I'm not sure whose idea it was to resurrect the 1950s series "Star Spangled War Stories," but one can't help but feel like this is a book that's destined to failure simply because of its unwieldy title. That's a real shame, because Jimmy Palmiotti, Justin Gray and Scott Hampton's "Star-Spangled War Stories Featuring G.I. Zombie" #2 is surprisingly fun.
"Star-Spangled War Stories Featuring G.I. Zombie" #2 picks up right where the first installment left off, with Carmen infiltrating the anti-government compound while Jared goes for a more frontal attack. It's a good balance of covert and overt, and while Carmen was the more memorable character in the first issue, it's nice to see our titular character start getting a little more background as we learn about his capabilities and his state of mind. He's a slightly chilling and cold protagonist -- I'm not sure that readers will necessarily warm to him, per se -- but then again, that's where the extremely likable Carmen comes in. The two of them working together has a lot of potential, almost as a good cop/bad cop pairing.
What's a real pleasure, though, is getting Hampton's art on a monthly basis. I've been a fan of his for many years, and every time he wanders back into comic books, it's reason to celebrate. We aren't getting full watercolors here (I can't imagine that being possible to produce on a monthly schedule), but this is a good reminder that his more traditional pencil/inks/colors combination still looks sharp. He's good with body language; just look at Carmen's pose when she's asking if this is a job interview or a political rally and how she still exudes confidence while questioning someone at the same time. A lot of how fun Carmen is comes from that strong presence that she radiates from panel to panel, and that's in no small part thanks to Hampton. As she walks into each scene, you get an instant sense that she's in complete control of the situation, with Hampton drawing her with a strong posture, determined look, and a 1000-watt smile.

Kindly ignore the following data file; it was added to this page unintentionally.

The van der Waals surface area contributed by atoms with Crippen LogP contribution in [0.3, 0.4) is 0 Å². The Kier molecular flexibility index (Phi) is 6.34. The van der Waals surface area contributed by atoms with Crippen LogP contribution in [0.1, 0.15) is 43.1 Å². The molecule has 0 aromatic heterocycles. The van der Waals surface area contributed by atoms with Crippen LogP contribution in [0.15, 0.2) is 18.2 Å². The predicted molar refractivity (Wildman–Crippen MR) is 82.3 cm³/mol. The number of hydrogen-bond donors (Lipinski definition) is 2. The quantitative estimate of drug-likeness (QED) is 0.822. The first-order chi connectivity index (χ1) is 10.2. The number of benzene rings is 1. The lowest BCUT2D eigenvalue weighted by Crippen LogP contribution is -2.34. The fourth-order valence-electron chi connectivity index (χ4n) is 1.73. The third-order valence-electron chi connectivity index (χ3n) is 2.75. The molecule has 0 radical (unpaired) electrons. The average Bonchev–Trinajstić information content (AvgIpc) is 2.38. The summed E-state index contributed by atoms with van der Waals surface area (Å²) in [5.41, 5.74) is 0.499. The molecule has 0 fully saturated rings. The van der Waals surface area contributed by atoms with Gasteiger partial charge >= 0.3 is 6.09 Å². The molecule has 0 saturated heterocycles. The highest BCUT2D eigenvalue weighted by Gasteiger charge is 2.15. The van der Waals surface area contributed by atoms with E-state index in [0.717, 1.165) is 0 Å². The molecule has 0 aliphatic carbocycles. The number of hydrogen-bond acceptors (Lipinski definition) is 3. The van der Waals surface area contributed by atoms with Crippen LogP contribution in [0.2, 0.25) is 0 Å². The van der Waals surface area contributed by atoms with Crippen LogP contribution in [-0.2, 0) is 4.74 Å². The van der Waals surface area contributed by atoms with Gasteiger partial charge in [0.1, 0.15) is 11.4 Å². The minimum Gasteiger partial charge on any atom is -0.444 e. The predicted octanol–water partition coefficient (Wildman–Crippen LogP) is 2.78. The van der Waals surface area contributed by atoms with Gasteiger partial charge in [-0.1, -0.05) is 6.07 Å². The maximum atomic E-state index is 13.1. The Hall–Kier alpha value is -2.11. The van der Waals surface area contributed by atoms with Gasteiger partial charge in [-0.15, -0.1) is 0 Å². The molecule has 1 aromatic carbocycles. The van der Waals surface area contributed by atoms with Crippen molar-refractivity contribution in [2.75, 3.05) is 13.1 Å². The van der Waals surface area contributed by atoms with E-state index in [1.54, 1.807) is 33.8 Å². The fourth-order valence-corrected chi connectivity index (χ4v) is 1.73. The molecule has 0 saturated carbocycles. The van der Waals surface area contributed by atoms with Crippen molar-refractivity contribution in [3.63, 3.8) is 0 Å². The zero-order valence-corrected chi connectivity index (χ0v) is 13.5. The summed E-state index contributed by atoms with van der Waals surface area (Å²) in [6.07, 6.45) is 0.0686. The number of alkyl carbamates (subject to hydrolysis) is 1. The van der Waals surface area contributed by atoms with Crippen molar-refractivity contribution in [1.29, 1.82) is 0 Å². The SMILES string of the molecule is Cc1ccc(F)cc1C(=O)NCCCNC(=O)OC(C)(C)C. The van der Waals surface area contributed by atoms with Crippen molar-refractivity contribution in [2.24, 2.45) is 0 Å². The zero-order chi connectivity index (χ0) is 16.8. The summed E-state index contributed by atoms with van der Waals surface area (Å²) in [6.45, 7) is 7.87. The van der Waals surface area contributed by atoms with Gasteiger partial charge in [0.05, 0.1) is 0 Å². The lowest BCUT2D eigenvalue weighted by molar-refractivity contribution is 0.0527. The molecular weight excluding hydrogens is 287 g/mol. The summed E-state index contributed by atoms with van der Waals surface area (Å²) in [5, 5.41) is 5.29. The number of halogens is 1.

When Hampton draws Jared, I like how all of the bright colors are stripped away. Jared hiding in the back of the house as the scientists walk by is great; his pale skin covered with shadows that match the dark gray walls, with the old bannisters and cracked plaster giving you an instant feel for the house and how well Jared blends into its structure. This is a striking looking book, and it's great to see someone who eschews any sort of house style while still drawing everything consistently and well.
"Star-Spangled War Stories Featuring G.I. Zombie" #2 is a good book, but I fear that it won't be around for long. (Why it wasn't just titled "G.I. Zombie" is beyond me; I can't help but think sales would have been higher automatically.) This is a title that could use some strong word of mouth; it's well-written, the art is great, and it has a sense of humor while still proving to be intense. Take a look for yourself, and you might just find yourself hooked too.